Education has a role to play in all of these different facets, and education by its nature should be multi-faceted.


You’re currently the principal of Ravenswood, Deputy chair and Founding Board member of PESA – but you come from a law/arts background. How did you figure out your passion for teaching?

I had an absolutely wonderful set of mentors throughout my life and role models as educators. Both my parents have a background in education. I began my career as a lawyer, but I also studied English, Politics, and History at university as part of my Arts degree. In practice as a lawyer, I was given the opportunity to teach a course for my honours thesis supervisor. He was such an inspirational lecturer, an amazing teacher, and he gave me the opportunity to take over his course while he was on sabbatical. That’s where I had my absolute epiphany and a real sense that I had discovered my calling. I could make a better contribution, probably a more meaningful contribution, to young people through my work.  So while I love the law, I definitely felt this really strong sense of calling to education and I’ve never looked back.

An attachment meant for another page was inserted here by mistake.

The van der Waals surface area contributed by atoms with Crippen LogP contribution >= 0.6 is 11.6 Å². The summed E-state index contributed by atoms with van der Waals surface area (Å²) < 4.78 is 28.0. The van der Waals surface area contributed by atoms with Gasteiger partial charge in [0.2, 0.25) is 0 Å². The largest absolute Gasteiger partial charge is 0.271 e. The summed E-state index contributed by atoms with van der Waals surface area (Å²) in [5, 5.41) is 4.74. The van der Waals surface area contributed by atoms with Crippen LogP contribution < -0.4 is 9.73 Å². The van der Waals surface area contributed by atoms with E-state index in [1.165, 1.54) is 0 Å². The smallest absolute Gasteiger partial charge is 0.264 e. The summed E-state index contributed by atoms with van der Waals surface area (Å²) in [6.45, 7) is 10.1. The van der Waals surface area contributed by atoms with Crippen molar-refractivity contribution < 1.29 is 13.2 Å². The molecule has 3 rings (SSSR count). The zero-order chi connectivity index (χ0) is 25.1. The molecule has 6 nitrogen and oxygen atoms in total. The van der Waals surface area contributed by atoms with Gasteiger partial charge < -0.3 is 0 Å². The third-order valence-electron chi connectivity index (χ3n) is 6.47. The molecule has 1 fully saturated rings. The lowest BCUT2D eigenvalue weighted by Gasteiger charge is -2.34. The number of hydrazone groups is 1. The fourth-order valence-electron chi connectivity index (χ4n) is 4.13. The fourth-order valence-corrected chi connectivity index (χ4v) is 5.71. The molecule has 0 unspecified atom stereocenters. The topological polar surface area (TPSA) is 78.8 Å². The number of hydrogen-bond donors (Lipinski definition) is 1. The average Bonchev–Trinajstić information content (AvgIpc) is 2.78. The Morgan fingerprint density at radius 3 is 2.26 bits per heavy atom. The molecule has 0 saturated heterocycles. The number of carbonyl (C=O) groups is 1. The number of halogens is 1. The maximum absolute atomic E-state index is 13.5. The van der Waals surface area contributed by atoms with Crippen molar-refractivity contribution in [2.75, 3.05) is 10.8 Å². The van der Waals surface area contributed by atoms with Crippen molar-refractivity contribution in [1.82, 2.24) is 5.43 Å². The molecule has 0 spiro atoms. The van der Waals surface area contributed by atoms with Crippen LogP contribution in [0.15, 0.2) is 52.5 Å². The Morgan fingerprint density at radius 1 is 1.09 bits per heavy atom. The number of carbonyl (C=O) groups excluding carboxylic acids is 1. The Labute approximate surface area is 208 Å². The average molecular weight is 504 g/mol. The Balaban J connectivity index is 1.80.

How did you know you were following the right path with teaching?

I think it was the feeling that I could see a tangible difference being made – those moments as a teacher when you see a student’s eyes light up and you feel you are making a positive contribution. I think it was those validating moments for me.

What advice do you have for students that don’t yet know their path or purpose?

My advice would really be to try and explore and follow your passions.  Consider where you believe you can make the most meaningful contribution. Really get to know yourself.  Explore new horizons, different horizons, and be true to yourself. Also, don’t worry about risking failure, because failure and difficulty are just part of the journey of life and so be willing to give things a try that may fail, but keep going, it’s an exciting path ahead. We do know students today will experience so many different careers and professions in their path ahead, so it’s all part of the journey.

“I hope for the students reading this, that they will believe in the beauty of their dreams. The world needs people who are willing to make a difference and a positive impact on the world.”